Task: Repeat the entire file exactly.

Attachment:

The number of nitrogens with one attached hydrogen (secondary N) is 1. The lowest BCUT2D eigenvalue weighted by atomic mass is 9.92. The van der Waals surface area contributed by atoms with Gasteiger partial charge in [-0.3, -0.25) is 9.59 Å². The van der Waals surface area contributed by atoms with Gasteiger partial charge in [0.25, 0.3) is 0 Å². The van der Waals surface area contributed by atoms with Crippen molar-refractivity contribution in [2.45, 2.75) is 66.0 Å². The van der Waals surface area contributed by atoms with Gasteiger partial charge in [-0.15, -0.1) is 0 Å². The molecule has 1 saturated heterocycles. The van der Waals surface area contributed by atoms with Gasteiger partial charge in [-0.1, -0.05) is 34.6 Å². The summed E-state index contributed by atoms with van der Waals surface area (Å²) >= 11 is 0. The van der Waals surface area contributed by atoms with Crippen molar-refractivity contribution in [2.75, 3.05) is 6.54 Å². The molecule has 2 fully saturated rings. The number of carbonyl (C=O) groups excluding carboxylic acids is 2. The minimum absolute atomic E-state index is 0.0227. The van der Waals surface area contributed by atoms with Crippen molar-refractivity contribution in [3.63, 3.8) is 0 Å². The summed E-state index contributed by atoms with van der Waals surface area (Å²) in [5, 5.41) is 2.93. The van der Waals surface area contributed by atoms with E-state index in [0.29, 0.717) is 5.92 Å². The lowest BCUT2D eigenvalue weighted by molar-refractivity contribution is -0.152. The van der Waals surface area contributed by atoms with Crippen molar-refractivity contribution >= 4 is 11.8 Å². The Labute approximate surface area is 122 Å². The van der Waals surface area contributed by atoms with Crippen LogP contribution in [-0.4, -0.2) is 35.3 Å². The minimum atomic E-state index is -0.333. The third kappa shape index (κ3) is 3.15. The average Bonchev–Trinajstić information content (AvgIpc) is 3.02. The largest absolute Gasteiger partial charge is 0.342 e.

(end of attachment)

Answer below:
The number of nitrogens with one attached hydrogen (secondary N) is 1. The lowest BCUT2D eigenvalue weighted by atomic mass is 9.92. The van der Waals surface area contributed by atoms with Gasteiger partial charge in [-0.3, -0.25) is 9.59 Å². The van der Waals surface area contributed by atoms with Gasteiger partial charge in [0.25, 0.3) is 0 Å². The van der Waals surface area contributed by atoms with Crippen molar-refractivity contribution in [2.45, 2.75) is 66.0 Å². The van der Waals surface area contributed by atoms with Gasteiger partial charge in [-0.15, -0.1) is 0 Å². The molecule has 1 saturated heterocycles. The van der Waals surface area contributed by atoms with Gasteiger partial charge in [-0.1, -0.05) is 34.6 Å². The summed E-state index contributed by atoms with van der Waals surface area (Å²) >= 11 is 0. The van der Waals surface area contributed by atoms with Crippen molar-refractivity contribution in [2.75, 3.05) is 6.54 Å². The molecule has 2 fully saturated rings. The number of carbonyl (C=O) groups excluding carboxylic acids is 2. The minimum absolute atomic E-state index is 0.0227. The van der Waals surface area contributed by atoms with Crippen molar-refractivity contribution in [3.63, 3.8) is 0 Å². The summed E-state index contributed by atoms with van der Waals surface area (Å²) in [5, 5.41) is 2.93. The van der Waals surface area contributed by atoms with E-state index in [0.29, 0.717) is 5.92 Å². The lowest BCUT2D eigenvalue weighted by molar-refractivity contribution is -0.152. The van der Waals surface area contributed by atoms with Crippen molar-refractivity contribution >= 4 is 11.8 Å². The Labute approximate surface area is 122 Å². The van der Waals surface area contributed by atoms with Crippen LogP contribution in [-0.4, -0.2) is 35.3 Å². The minimum atomic E-state index is -0.333. The third kappa shape index (κ3) is 3.15. The average Bonchev–Trinajstić information content (AvgIpc) is 3.02. The largest absolute Gasteiger partial charge is 0.342 e.